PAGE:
To commemorate World Rhino Day, we paid a visit to the Nikita Kahn Rhino Rescue Center at the San Diego Zoo Safari Park. The center is dedicated to saving the species from extinction.
CCTV America’s May Lee reports.
World Rhino Day: A global effort to prevent extinctionToday is the World Rhino Day, which has grown to unite every concerned individuals and organizations around the global for rhino protection. Here at the San Diego Zoo Safari Park, the Nikita Kahn Rhino Rescue Center is all about saving rhinos from extinction. CCTV's May Lee reports the story.
At the Nikita Kahn Rhino Rescue Center at the San Diego Zoo Safari Park, the new $3 million state of the art facility has been home to six female southern white rhinos brought from South Africa late last year to potentially act as surrogates in the reproductive program.
One of the rhinos, Wallis, recently became a living example of the poaching crisis in Africa. She came to the center with a mysterious wound on her side that just wouldn’t heal. After several recent exams including an x-ray by the local bomb squad, vets detected metal fragments.
“We’re not 100 percent sure, but the way it’s acting the way the wound has been, we suspect there was a possibility that this was a poaching attempt,” Steve Metzler, the animal care manager for mammals said.
The fragments may or may not be removed from Wallis. Vets are still exploring the safest options.
“What’s amazing to consider is that these six Rhinos that were brought over from South Africa is the same number of Rhinos that would be poached in just two days,” Metzler added.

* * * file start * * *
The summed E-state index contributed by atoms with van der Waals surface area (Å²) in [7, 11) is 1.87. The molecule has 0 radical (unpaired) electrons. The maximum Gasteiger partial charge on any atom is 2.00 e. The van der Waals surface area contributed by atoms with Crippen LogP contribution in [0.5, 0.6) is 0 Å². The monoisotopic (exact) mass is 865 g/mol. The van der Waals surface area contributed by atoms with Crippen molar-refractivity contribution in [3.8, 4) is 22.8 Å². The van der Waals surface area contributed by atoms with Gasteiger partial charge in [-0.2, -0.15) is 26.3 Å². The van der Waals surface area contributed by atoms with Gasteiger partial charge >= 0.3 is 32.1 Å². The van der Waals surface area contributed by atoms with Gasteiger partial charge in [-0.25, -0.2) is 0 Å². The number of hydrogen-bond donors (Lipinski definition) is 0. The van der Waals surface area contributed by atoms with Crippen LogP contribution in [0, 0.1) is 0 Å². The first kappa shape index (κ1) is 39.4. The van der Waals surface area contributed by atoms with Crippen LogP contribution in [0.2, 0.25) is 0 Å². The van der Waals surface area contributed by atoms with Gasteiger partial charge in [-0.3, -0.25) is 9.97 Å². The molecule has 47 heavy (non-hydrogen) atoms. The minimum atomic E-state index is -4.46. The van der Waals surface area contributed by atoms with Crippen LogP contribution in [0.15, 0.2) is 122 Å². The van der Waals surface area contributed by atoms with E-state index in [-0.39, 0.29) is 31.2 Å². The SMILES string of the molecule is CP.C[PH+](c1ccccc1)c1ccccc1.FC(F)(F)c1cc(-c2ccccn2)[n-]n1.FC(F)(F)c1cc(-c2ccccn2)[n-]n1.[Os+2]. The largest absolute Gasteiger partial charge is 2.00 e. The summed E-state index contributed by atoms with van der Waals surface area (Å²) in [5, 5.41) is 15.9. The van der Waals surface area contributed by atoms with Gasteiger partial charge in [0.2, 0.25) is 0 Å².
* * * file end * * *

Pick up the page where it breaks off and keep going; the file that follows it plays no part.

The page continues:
Michael Veale spends time every year in Africa working as an anti-poaching ranger. The work is tough, heartbreaking, and dangerous.
“There are some routine syndicate type poachers. The have a high cash payoff and they don’t want to lose that and they get violent over it and they’re willing to take rangers out. I’ve lost several friends over the last couple of years to this,” Veale said.
But with rising global awareness of the plight of rhinos, especially in Asia where demand for exotic animal products is high, advocates are holding out hope that there can be a collective effort to save the planet’s wildlife.
World Rhino Day was created in 2010 by the World Wildlife Fund South Africa as a means to spread awareness of the endangered African and Asian species. In 2011 two women, Lisa Jane Campbell and Rhishja Cota-Larson, expanded the effort to use the holiday as way for zoos, nature reserves, NGOs, and other animal rights organizations around the world to network and combine resources in protecting all five species of Rhinos. Today, the holiday has become a sensation at locations around the world – and the online community.
To learn more about World Rhino Day and the different ways it is celebrated globally, visit:http://www.worldrhinoday.org.